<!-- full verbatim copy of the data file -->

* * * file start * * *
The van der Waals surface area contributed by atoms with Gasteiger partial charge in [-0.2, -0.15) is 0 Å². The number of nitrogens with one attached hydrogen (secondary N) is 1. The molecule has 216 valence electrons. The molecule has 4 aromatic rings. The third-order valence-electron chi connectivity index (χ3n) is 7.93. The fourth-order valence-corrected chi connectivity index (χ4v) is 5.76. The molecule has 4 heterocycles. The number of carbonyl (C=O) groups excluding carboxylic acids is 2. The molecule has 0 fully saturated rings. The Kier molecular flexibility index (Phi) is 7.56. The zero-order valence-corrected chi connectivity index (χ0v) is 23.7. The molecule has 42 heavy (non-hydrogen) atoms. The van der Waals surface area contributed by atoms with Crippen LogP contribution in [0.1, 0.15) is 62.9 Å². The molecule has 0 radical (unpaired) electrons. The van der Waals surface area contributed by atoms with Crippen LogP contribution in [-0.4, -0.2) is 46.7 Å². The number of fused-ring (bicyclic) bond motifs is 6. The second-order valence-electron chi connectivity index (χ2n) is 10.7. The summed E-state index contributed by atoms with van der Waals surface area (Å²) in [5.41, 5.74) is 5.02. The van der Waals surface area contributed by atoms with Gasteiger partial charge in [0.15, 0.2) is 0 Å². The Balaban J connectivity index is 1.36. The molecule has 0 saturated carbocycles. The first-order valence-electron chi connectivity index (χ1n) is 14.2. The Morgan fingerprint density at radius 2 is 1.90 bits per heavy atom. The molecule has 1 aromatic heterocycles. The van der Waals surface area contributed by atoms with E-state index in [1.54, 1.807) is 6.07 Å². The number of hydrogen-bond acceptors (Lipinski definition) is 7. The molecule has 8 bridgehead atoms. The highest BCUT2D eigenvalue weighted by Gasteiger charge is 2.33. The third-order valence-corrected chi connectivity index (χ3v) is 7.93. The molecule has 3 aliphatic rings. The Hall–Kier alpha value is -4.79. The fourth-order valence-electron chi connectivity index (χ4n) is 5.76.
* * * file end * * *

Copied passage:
The van der Waals surface area contributed by atoms with Gasteiger partial charge in [-0.2, -0.15) is 0 Å². The number of nitrogens with one attached hydrogen (secondary N) is 1. The molecule has 216 valence electrons. The molecule has 4 aromatic rings. The third-order valence-electron chi connectivity index (χ3n) is 7.93. The fourth-order valence-corrected chi connectivity index (χ4v) is 5.76. The molecule has 4 heterocycles. The number of carbonyl (C=O) groups excluding carboxylic acids is 2. The molecule has 0 fully saturated rings. The Kier molecular flexibility index (Phi) is 7.56. The zero-order valence-corrected chi connectivity index (χ0v) is 23.7. The molecule has 42 heavy (non-hydrogen) atoms. The van der Waals surface area contributed by atoms with Crippen LogP contribution in [0.1, 0.15) is 62.9 Å². The molecule has 0 radical (unpaired) electrons. The van der Waals surface area contributed by atoms with Crippen LogP contribution in [-0.4, -0.2) is 46.7 Å². The number of fused-ring (bicyclic) bond motifs is 6. The second-order valence-electron chi connectivity index (χ2n) is 10.7. The summed E-state index contributed by atoms with van der Waals surface area (Å²) in [5.41, 5.74) is 5.02. The van der Waals surface area contributed by atoms with Gasteiger partial charge in [0.15, 0.2) is 0 Å². The Balaban J connectivity index is 1.36. The molecule has 0 saturated carbocycles. The first-order valence-electron chi connectivity index (χ1n) is 14.2. The Morgan fingerprint density at radius 2 is 1.90 bits per heavy atom. The molecule has 1 aromatic heterocycles. The van der Waals surface area contributed by atoms with E-state index in [1.54, 1.807) is 6.07 Å². The number of hydrogen-bond acceptors (Lipinski definition) is 7. The molecule has 8 bridgehead atoms. The highest BCUT2D eigenvalue weighted by Gasteiger charge is 2.33. The third-order valence-corrected chi connectivity index (χ3v) is 7.93. The molecule has 3 aliphatic rings. The Hall–Kier alpha value is -4.79. The fourth-order valence-electron chi connectivity index (χ4n) is 5.76.